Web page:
StationRipper: Ripping from the Radio Part II

By Jon Newton 4/15/05

Almost exactly a year ago p2pnet reported on Greg Ratajik's StationRipper, an application designed to get you a list of available Shoutcast stations you could record, "creating a single mp3 file for each song the station plays".

"It'll also allow you to record up to 300 streams at one time while its 'Memory Recording' tracks the songs you download, copying the final song file to your music library," we raved at the time.


Jon Newton

"If that song gets re-recorded in the future, it'll skip it so if you end up deleting it, it won't record, 'bloating your collection with music you don't want'. You can schedule it to allow and disallow recordings for off hours, not to speak of telling it to re-launch rips of up to 100 of the last stations you've recorded with a single mouse click."

In short, it's a kind of p2p alternative. So naturally you'd think the Big Music cartel, which doesn't like anyone listening to anything it doesn't have a large piece of, would have been all over Ratajik. But that doesn't seem to be the case.

There's now a free StationRipper with a two broadcast recording limitation. The full version is $15.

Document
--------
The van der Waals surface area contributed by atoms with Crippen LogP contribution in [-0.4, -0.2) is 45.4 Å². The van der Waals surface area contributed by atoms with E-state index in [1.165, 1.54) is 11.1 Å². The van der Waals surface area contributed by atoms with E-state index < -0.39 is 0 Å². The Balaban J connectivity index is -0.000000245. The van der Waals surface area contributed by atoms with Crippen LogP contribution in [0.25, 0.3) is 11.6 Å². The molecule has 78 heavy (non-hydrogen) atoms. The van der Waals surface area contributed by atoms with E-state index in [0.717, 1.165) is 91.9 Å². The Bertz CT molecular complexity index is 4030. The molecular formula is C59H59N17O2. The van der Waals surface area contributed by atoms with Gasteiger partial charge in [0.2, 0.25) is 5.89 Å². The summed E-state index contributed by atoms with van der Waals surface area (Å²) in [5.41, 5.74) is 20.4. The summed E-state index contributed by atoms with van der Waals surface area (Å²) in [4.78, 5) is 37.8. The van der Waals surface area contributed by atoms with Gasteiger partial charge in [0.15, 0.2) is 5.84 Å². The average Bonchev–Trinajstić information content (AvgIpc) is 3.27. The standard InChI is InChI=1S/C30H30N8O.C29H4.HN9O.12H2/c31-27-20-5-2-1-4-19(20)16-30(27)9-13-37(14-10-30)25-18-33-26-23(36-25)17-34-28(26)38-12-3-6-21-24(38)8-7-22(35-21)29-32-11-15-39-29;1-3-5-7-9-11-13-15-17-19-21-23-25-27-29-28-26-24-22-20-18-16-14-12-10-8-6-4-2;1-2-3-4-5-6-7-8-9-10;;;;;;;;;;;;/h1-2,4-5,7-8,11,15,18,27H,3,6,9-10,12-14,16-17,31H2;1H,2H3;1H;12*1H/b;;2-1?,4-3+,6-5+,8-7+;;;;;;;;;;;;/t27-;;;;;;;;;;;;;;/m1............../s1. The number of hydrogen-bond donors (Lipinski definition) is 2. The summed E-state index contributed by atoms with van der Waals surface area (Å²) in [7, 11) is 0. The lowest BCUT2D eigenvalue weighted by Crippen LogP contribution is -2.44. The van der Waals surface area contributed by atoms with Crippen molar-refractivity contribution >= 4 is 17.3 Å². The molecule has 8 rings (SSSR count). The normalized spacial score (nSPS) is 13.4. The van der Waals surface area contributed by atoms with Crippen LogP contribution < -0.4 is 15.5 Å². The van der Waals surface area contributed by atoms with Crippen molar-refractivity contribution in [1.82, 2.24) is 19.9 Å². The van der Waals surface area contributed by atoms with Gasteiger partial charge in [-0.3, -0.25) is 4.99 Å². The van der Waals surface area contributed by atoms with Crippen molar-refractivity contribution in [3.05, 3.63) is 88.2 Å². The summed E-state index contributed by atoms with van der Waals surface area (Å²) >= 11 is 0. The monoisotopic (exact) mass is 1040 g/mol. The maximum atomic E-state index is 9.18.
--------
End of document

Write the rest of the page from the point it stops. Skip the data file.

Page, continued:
"Things have been going very well - lots of users in Denmark, France, and German (about 50% there, 45% US right now)," Ratajik tells sp2pnet.

"I had about 300,000 downloads last month, so the user base is going up. A lot of people I talk to about the software find it's a great alternative to p2p."

The latest rev records Shoutcast audio and video streams, and Podcasts, records up to 600 stations at one time, and a lot of other things.

 

Jon Newton is the editor of p2pnet.net and is a regular contributer to MP3 Newswire. Jon's site is devoted to the politics of digital music and his insights as well as those of his co-writers can be read there. We urge you to explore it.

 


The U2 iPod is available on Amazon

Other MP3 stories:
What Makes a Journalist? Thoughts on Apple and Think Secret
iTunes Prices Too High
Can Free Broadcast TV Really Be Napsterized?

 

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